Madame David (nee Marguerite Charlotte Pécoul) 1813
~I believe it's currently exhibited at the National Gallery in DC~

When his ally, his friend, the dastardly Maximilian Robespierre is overthrown, David calls out to him "If you drink hemlock, I will join you."  Perhaps the mere thought sickened him, perhaps he did drink it, or perhaps he just picked up "a bug," as my mother would've called it, but David became ill and checked out long enough to spare himself execution at the side of Robespierre and the Robespierreists.  Instead, he was thrown in prison where he made good use of his time by painting this self-portrait. He neglected to include the disfiguring growth on his face that was a result of a gash from a sword and a subsequent tumor. He also shaves off a few years.  Can't blame a guy for wishful thinking.

David's ex-wife and four children visited him in prison providing inspiration for his future work, my all-time favorite piece of art, The Intervention of the Sabine Women.  In it, David seems to honor women's peacekeeping role and the struggle of love prevailing over conflict. (Click here if you'd like to read a previous post about it.) The painting is gigantic and spectacular, reminds me of my mother, and is never missed when I have an opportunity to stand in front of it in wonder.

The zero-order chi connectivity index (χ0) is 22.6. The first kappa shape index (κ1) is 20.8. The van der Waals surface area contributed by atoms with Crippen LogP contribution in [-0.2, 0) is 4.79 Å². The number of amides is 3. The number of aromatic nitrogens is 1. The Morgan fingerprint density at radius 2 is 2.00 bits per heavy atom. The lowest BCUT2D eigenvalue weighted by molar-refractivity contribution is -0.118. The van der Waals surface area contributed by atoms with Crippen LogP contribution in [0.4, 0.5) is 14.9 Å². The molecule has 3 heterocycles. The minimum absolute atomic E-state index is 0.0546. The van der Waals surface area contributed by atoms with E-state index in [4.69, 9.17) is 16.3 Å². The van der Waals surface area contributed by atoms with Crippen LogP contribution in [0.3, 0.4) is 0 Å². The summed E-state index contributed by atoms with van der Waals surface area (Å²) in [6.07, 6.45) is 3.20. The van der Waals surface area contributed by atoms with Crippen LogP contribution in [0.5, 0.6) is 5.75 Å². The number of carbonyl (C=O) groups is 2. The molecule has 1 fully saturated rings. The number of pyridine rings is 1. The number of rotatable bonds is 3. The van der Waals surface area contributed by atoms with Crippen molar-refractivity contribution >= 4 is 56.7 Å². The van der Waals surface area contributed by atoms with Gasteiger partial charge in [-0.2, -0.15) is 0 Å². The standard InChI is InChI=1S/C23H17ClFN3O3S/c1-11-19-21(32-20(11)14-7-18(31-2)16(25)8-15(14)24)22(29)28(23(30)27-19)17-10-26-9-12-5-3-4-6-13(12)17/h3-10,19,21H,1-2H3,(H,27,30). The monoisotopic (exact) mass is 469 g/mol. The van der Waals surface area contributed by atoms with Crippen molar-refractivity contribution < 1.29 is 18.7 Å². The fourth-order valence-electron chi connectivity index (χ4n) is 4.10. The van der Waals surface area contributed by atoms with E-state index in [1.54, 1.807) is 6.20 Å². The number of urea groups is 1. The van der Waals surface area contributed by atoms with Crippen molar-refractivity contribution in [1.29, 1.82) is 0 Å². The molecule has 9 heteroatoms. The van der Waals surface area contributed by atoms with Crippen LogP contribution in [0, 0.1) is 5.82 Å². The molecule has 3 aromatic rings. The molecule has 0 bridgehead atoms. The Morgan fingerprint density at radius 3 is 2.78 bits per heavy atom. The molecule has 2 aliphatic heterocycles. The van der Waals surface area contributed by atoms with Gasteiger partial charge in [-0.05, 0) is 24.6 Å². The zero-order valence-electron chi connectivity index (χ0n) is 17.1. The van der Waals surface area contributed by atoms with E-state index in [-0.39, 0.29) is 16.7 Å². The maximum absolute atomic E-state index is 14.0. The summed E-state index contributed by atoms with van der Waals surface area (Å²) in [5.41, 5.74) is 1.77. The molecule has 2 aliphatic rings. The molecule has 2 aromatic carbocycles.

This is where Madame Seriziat comes in.  She, the former Emilie Pécoul, was Jacques-Louis David's (ex)wife's sister.  Her husband used his influence to get David released from prison and hosted him at their château where David painted this charming portrait of her and her son.  The little boy seems to be regarding Uncle Jacques with suspicion.  Might that have been David's guilty conscience at work?

Jacques-Louis David and Madame Seriziat's sister remarry and experience a period of relative quiet. The artist is favored by France's new Emperor Napoleon I and, despite the fact that his signature was on the death warrant of Josephine's first husband, David paints both Napoleon and his Empress Josephine several times including the spectacular Coronation of Napoleon into which he painted himself and Napoleon's mother though neither attended. Another run-on sentence.  The original is in the Louvre and a copy, painted by David and one of his students, hangs in Versailles.

Stories and opinions about various characters in this poorly reproduced image dance around in my head, but I can't always indulge the importanttomadeleine. There are not enough hours in the day.  No doubt, I won't be able to resist dragging the subject out someday, but in the meantime, witness the genius of Jacques-Louis David at this website.

After Napoleon's fall, the restored French monarchy was less bitter toward David than I'd have been (as I said, push me far enough and I tend to be unforgiving) but he decided to relocate to Brussels nonetheless.  In 1825, he was hit by a carriage, returning home from the theatre, died and was buried there.  His heart was laid to rest in Père Lachaise Cemetery in Paris not far from Jim Morrison's grave.  Barbara and I visited them a few years ago.

A decidedly unattractive final destination for the heart of a great artist.  But, maybe more than he deserves given the tragedies to which he contributed.  Was there not a more civilized way to equalize power and wealth than the French Revolution?